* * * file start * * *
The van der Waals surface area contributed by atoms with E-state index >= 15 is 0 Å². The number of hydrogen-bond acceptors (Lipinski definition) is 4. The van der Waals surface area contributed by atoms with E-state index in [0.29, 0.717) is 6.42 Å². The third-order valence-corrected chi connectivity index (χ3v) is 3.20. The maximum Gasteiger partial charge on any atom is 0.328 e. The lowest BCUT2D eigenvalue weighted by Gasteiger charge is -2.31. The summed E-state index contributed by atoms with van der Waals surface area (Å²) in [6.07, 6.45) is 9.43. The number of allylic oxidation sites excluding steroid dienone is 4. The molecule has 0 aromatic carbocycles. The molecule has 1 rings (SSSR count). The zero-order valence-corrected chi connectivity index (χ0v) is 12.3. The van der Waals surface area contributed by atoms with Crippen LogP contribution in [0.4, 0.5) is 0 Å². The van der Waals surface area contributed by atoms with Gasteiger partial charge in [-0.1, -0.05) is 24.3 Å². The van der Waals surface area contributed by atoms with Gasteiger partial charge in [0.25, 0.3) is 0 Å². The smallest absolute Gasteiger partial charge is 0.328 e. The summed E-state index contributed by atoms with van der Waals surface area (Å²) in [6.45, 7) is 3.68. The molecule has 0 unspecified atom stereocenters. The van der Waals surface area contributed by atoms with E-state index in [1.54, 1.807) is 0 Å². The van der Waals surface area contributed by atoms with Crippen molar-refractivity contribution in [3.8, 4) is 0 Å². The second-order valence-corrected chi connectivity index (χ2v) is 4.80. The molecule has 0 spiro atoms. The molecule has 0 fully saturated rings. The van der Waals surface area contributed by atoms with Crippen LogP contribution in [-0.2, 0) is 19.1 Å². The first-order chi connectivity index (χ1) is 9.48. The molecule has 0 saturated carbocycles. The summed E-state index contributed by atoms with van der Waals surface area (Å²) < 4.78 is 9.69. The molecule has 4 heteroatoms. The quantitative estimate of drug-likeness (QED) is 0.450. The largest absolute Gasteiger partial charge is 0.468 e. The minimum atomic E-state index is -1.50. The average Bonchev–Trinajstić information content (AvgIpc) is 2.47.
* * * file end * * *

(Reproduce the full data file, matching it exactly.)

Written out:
The van der Waals surface area contributed by atoms with E-state index >= 15 is 0 Å². The number of hydrogen-bond acceptors (Lipinski definition) is 4. The van der Waals surface area contributed by atoms with E-state index in [0.29, 0.717) is 6.42 Å². The third-order valence-corrected chi connectivity index (χ3v) is 3.20. The maximum Gasteiger partial charge on any atom is 0.328 e. The lowest BCUT2D eigenvalue weighted by Gasteiger charge is -2.31. The summed E-state index contributed by atoms with van der Waals surface area (Å²) in [6.07, 6.45) is 9.43. The number of allylic oxidation sites excluding steroid dienone is 4. The molecule has 0 aromatic carbocycles. The molecule has 1 rings (SSSR count). The zero-order valence-corrected chi connectivity index (χ0v) is 12.3. The van der Waals surface area contributed by atoms with Crippen LogP contribution in [0.4, 0.5) is 0 Å². The van der Waals surface area contributed by atoms with Gasteiger partial charge in [-0.1, -0.05) is 24.3 Å². The van der Waals surface area contributed by atoms with Gasteiger partial charge in [0.25, 0.3) is 0 Å². The smallest absolute Gasteiger partial charge is 0.328 e. The summed E-state index contributed by atoms with van der Waals surface area (Å²) in [6.45, 7) is 3.68. The molecule has 0 unspecified atom stereocenters. The van der Waals surface area contributed by atoms with E-state index in [1.54, 1.807) is 0 Å². The van der Waals surface area contributed by atoms with Crippen molar-refractivity contribution in [3.8, 4) is 0 Å². The second-order valence-corrected chi connectivity index (χ2v) is 4.80. The molecule has 0 spiro atoms. The molecule has 0 fully saturated rings. The van der Waals surface area contributed by atoms with Crippen LogP contribution in [-0.2, 0) is 19.1 Å². The first-order chi connectivity index (χ1) is 9.48. The molecule has 0 saturated carbocycles. The summed E-state index contributed by atoms with van der Waals surface area (Å²) < 4.78 is 9.69. The molecule has 4 heteroatoms. The quantitative estimate of drug-likeness (QED) is 0.450. The largest absolute Gasteiger partial charge is 0.468 e. The minimum atomic E-state index is -1.50. The average Bonchev–Trinajstić information content (AvgIpc) is 2.47.